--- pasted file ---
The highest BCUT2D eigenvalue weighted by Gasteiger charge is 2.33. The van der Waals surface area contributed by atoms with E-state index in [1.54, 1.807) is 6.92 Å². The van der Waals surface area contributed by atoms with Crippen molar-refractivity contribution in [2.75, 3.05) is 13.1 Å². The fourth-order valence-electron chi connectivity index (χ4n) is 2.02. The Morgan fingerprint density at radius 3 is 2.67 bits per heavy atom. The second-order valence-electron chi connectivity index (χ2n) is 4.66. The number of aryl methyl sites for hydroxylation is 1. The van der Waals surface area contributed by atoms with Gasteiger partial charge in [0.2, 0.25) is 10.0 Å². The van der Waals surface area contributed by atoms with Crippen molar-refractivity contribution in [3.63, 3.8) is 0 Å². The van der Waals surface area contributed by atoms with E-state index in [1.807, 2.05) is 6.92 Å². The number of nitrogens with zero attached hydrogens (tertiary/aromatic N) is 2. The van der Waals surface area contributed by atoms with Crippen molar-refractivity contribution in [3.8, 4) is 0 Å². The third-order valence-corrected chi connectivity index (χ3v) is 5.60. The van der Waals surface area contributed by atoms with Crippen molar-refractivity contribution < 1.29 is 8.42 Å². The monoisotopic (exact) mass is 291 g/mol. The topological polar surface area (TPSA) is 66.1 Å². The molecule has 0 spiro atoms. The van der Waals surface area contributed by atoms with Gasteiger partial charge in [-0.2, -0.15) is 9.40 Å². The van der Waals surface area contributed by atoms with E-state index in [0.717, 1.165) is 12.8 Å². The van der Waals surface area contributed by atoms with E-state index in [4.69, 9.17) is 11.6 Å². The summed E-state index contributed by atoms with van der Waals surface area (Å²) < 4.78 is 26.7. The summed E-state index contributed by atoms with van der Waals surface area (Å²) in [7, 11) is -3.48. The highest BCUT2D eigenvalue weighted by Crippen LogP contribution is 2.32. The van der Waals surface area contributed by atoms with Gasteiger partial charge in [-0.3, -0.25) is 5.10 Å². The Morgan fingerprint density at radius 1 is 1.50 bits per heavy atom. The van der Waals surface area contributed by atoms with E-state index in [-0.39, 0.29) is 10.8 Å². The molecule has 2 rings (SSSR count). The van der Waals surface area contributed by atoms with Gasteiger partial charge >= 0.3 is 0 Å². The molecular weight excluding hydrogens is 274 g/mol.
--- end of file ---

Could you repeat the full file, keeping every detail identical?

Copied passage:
The highest BCUT2D eigenvalue weighted by Gasteiger charge is 2.33. The van der Waals surface area contributed by atoms with E-state index in [1.54, 1.807) is 6.92 Å². The van der Waals surface area contributed by atoms with Crippen molar-refractivity contribution in [2.75, 3.05) is 13.1 Å². The fourth-order valence-electron chi connectivity index (χ4n) is 2.02. The Morgan fingerprint density at radius 3 is 2.67 bits per heavy atom. The second-order valence-electron chi connectivity index (χ2n) is 4.66. The number of aryl methyl sites for hydroxylation is 1. The van der Waals surface area contributed by atoms with Gasteiger partial charge in [0.2, 0.25) is 10.0 Å². The van der Waals surface area contributed by atoms with Crippen molar-refractivity contribution in [3.63, 3.8) is 0 Å². The van der Waals surface area contributed by atoms with E-state index in [1.807, 2.05) is 6.92 Å². The number of nitrogens with zero attached hydrogens (tertiary/aromatic N) is 2. The van der Waals surface area contributed by atoms with Crippen molar-refractivity contribution in [3.8, 4) is 0 Å². The third-order valence-corrected chi connectivity index (χ3v) is 5.60. The van der Waals surface area contributed by atoms with Crippen molar-refractivity contribution < 1.29 is 8.42 Å². The monoisotopic (exact) mass is 291 g/mol. The topological polar surface area (TPSA) is 66.1 Å². The molecule has 0 spiro atoms. The van der Waals surface area contributed by atoms with Gasteiger partial charge in [-0.2, -0.15) is 9.40 Å². The van der Waals surface area contributed by atoms with E-state index in [0.717, 1.165) is 12.8 Å². The van der Waals surface area contributed by atoms with E-state index in [4.69, 9.17) is 11.6 Å². The summed E-state index contributed by atoms with van der Waals surface area (Å²) < 4.78 is 26.7. The summed E-state index contributed by atoms with van der Waals surface area (Å²) in [7, 11) is -3.48. The highest BCUT2D eigenvalue weighted by Crippen LogP contribution is 2.32. The van der Waals surface area contributed by atoms with Gasteiger partial charge in [-0.3, -0.25) is 5.10 Å². The Morgan fingerprint density at radius 1 is 1.50 bits per heavy atom. The van der Waals surface area contributed by atoms with E-state index in [-0.39, 0.29) is 10.8 Å². The molecule has 2 rings (SSSR count). The van der Waals surface area contributed by atoms with Gasteiger partial charge >= 0.3 is 0 Å². The molecular weight excluding hydrogens is 274 g/mol.